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Climate-Change Activism Generates Record Heat

Local Matters


Published August 30, 2005 at 11:09 p.m.

Montpelier -- Door-to-door canvassers from the Vermont Public Interest Research Group celebrated the end of their most-successful-ever summer campaign by staging a press conference on August 24 in front of the Capitol Building in Montpelier. The canvassers, who have spoken to 29,000 Vermonters since May, raised more than $175,000 in small contributions for the advocacy nonprofit. That beats the previous record by nearly $20,000. Their pitch? Vermont needs to do more to fight global warming.

At the press conference, VPIRG issued its annual global warming report card, giving Vermont a "C" grade for its efforts to curb climate change. Organizers attributed the improvement over last year's D+ to the state legislature's passage of a "clean energy bill" and the reduction in pollution from state buildings and the government's fleet of cars.

But the canvassers -- most of them college students -- want more. They want Governor Jim Douglas to offer tax breaks for fuel-efficient cars, and to increase efficiency standards for buildings and appliances. At the press conference, they presented more than 5000 signed postcards listing those and other demands. They had hoped to give them to Douglas himself, but Assistant Canvass Director Emily Butler said the governor didn't come out to get them.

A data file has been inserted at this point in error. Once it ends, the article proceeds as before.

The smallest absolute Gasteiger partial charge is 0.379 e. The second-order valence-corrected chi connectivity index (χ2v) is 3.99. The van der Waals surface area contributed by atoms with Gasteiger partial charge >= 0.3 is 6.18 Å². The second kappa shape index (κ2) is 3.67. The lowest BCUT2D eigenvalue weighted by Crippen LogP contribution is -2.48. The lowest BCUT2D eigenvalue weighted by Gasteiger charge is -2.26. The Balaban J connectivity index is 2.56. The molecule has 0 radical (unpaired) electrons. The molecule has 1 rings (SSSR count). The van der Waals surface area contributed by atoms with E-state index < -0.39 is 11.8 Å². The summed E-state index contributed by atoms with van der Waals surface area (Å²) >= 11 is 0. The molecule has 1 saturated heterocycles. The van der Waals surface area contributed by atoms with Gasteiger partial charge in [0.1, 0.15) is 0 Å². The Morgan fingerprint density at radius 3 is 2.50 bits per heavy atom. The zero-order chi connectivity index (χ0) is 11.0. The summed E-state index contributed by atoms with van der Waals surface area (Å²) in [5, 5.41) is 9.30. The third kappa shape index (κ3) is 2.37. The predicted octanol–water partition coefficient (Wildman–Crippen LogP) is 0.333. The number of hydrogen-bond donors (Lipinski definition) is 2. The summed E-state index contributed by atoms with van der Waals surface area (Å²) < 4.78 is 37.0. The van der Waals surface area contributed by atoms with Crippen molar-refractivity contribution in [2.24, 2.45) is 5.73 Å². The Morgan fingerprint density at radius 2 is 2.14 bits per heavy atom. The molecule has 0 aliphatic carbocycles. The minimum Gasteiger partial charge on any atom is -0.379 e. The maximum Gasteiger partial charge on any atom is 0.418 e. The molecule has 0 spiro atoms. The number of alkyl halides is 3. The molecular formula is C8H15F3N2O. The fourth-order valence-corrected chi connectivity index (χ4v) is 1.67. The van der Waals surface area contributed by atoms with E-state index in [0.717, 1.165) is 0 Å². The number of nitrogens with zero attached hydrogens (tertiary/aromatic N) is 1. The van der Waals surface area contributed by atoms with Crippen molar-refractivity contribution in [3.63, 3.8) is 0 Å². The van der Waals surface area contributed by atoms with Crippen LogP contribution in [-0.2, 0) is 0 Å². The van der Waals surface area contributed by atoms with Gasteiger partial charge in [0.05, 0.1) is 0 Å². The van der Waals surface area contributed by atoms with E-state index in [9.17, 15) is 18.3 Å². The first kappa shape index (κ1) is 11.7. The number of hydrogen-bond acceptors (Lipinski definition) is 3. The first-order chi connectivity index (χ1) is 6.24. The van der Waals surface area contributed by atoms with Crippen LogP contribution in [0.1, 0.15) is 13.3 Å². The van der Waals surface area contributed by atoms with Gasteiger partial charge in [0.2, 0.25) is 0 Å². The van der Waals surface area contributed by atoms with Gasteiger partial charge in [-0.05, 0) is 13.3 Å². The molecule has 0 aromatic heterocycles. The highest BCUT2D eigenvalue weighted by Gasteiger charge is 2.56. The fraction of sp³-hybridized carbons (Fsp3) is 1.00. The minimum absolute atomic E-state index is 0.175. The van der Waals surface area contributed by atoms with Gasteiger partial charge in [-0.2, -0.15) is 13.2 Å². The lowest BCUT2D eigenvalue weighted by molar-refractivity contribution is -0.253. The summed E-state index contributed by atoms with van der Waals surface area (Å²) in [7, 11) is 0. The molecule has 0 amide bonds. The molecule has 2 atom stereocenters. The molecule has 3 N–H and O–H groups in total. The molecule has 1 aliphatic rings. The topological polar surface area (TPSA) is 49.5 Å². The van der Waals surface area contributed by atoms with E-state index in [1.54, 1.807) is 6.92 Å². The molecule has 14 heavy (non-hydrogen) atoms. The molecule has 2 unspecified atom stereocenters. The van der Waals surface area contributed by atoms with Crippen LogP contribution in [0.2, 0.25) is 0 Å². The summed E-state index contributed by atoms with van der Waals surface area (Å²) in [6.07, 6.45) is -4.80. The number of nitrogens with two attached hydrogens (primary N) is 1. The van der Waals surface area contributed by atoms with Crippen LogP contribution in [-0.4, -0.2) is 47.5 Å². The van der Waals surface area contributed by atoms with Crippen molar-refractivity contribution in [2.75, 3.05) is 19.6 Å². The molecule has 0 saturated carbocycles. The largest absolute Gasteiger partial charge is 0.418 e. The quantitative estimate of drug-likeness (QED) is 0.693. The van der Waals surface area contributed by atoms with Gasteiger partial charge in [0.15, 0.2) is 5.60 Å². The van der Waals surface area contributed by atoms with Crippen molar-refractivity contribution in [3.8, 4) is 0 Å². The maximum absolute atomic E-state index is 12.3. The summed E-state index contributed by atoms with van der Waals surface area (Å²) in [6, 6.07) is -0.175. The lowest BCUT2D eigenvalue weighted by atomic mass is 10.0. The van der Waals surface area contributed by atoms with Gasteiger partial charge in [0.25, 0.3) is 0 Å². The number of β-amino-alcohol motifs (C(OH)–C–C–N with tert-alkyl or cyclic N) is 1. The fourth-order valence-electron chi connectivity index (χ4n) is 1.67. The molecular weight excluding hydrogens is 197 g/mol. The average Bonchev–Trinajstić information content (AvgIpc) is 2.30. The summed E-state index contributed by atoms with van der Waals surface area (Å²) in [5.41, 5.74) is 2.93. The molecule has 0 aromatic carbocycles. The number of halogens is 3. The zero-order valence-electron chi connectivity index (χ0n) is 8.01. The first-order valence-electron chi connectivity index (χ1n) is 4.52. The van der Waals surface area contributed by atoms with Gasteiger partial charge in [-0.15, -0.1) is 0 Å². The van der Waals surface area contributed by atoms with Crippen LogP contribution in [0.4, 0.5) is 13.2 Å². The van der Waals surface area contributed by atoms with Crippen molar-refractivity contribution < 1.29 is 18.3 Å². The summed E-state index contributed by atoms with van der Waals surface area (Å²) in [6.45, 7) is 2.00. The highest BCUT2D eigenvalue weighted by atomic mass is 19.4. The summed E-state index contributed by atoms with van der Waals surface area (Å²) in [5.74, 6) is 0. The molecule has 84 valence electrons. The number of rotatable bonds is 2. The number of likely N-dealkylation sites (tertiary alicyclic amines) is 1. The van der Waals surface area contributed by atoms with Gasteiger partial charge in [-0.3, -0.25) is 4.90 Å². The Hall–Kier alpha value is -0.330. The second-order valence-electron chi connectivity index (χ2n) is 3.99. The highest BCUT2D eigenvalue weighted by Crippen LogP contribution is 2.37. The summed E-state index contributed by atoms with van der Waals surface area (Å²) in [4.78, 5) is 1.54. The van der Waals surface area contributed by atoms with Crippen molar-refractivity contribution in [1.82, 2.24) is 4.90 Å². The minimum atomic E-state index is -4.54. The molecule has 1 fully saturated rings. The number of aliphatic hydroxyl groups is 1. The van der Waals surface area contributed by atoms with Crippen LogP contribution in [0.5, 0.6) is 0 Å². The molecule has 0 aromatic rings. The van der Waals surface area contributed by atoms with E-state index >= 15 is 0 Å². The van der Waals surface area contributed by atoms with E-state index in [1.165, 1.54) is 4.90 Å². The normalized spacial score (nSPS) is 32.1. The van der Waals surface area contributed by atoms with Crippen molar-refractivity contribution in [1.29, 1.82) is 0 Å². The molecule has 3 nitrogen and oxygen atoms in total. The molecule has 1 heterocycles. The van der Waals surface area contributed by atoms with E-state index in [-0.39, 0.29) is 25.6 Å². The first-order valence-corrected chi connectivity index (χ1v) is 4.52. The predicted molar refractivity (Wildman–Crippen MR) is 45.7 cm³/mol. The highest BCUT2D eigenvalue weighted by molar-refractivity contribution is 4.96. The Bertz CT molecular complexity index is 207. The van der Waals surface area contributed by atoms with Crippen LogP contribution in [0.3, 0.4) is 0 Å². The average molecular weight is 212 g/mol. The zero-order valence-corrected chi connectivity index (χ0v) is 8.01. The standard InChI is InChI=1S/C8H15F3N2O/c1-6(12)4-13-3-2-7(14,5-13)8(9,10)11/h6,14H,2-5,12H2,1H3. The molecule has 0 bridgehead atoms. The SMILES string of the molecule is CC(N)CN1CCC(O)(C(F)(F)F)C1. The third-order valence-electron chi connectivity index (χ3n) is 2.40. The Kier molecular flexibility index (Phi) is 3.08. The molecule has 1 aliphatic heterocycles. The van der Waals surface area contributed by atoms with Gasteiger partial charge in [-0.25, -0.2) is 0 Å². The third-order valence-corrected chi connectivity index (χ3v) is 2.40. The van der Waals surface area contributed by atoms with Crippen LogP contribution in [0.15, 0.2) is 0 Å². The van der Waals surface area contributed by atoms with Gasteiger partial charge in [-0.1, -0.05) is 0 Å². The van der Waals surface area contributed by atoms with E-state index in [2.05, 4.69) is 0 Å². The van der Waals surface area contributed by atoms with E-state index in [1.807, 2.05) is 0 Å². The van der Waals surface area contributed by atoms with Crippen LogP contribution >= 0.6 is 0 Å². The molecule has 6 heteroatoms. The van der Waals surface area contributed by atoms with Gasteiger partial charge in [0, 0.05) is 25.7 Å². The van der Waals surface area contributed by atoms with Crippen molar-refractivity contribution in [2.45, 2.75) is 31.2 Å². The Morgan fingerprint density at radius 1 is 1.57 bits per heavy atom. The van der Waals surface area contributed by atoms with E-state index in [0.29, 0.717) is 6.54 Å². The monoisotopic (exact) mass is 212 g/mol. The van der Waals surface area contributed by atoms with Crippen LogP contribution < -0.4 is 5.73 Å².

Butler claimed Douglas knows how they feel. "We've bird-dogged him all summer," she notes. When they weren't knocking on doors, some canvassers dropped by Douglas' public apearances to ask him about his position on global warming.

Butler, 21, credits the office's "really excellent staff" for this campaign's success. But she points out that the political climate was also "just right." "It's a hot topic," she says. "No pun intended."

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